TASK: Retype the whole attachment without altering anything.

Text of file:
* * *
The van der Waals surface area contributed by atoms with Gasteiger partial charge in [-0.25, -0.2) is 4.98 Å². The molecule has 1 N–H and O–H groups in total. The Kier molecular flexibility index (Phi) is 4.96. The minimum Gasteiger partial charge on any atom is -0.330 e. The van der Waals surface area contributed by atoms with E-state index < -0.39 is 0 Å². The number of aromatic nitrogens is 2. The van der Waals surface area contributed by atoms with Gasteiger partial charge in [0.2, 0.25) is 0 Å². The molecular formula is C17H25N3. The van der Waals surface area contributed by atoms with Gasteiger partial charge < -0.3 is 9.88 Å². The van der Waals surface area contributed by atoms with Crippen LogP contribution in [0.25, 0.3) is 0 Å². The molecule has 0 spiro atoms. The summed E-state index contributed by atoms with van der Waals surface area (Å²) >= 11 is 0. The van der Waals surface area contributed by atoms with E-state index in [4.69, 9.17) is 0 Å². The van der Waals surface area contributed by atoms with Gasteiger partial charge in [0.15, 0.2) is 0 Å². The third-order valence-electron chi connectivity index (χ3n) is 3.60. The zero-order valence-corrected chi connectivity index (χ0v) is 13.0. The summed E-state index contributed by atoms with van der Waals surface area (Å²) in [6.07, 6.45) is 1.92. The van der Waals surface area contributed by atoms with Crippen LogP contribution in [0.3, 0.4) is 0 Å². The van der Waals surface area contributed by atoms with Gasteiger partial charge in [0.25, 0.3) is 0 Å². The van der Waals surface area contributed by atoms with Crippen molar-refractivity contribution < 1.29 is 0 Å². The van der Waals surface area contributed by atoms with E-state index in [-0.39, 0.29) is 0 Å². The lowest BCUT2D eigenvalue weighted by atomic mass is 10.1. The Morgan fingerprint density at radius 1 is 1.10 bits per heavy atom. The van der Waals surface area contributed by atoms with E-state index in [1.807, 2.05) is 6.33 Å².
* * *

The van der Waals surface area contributed by atoms with Gasteiger partial charge in [-0.25, -0.2) is 4.98 Å². The molecule has 1 N–H and O–H groups in total. The Kier molecular flexibility index (Phi) is 4.96. The minimum Gasteiger partial charge on any atom is -0.330 e. The van der Waals surface area contributed by atoms with E-state index < -0.39 is 0 Å². The number of aromatic nitrogens is 2. The van der Waals surface area contributed by atoms with Gasteiger partial charge in [0.2, 0.25) is 0 Å². The molecular formula is C17H25N3. The van der Waals surface area contributed by atoms with Gasteiger partial charge < -0.3 is 9.88 Å². The van der Waals surface area contributed by atoms with Crippen LogP contribution in [0.25, 0.3) is 0 Å². The molecule has 0 spiro atoms. The summed E-state index contributed by atoms with van der Waals surface area (Å²) >= 11 is 0. The van der Waals surface area contributed by atoms with E-state index in [4.69, 9.17) is 0 Å². The van der Waals surface area contributed by atoms with Gasteiger partial charge in [0.15, 0.2) is 0 Å². The third-order valence-electron chi connectivity index (χ3n) is 3.60. The zero-order valence-corrected chi connectivity index (χ0v) is 13.0. The summed E-state index contributed by atoms with van der Waals surface area (Å²) in [6.07, 6.45) is 1.92. The van der Waals surface area contributed by atoms with Crippen LogP contribution in [0.3, 0.4) is 0 Å². The van der Waals surface area contributed by atoms with Gasteiger partial charge in [0.25, 0.3) is 0 Å². The van der Waals surface area contributed by atoms with Crippen molar-refractivity contribution < 1.29 is 0 Å². The van der Waals surface area contributed by atoms with E-state index in [-0.39, 0.29) is 0 Å². The lowest BCUT2D eigenvalue weighted by atomic mass is 10.1. The Morgan fingerprint density at radius 1 is 1.10 bits per heavy atom. The van der Waals surface area contributed by atoms with E-state index in [1.807, 2.05) is 6.33 Å².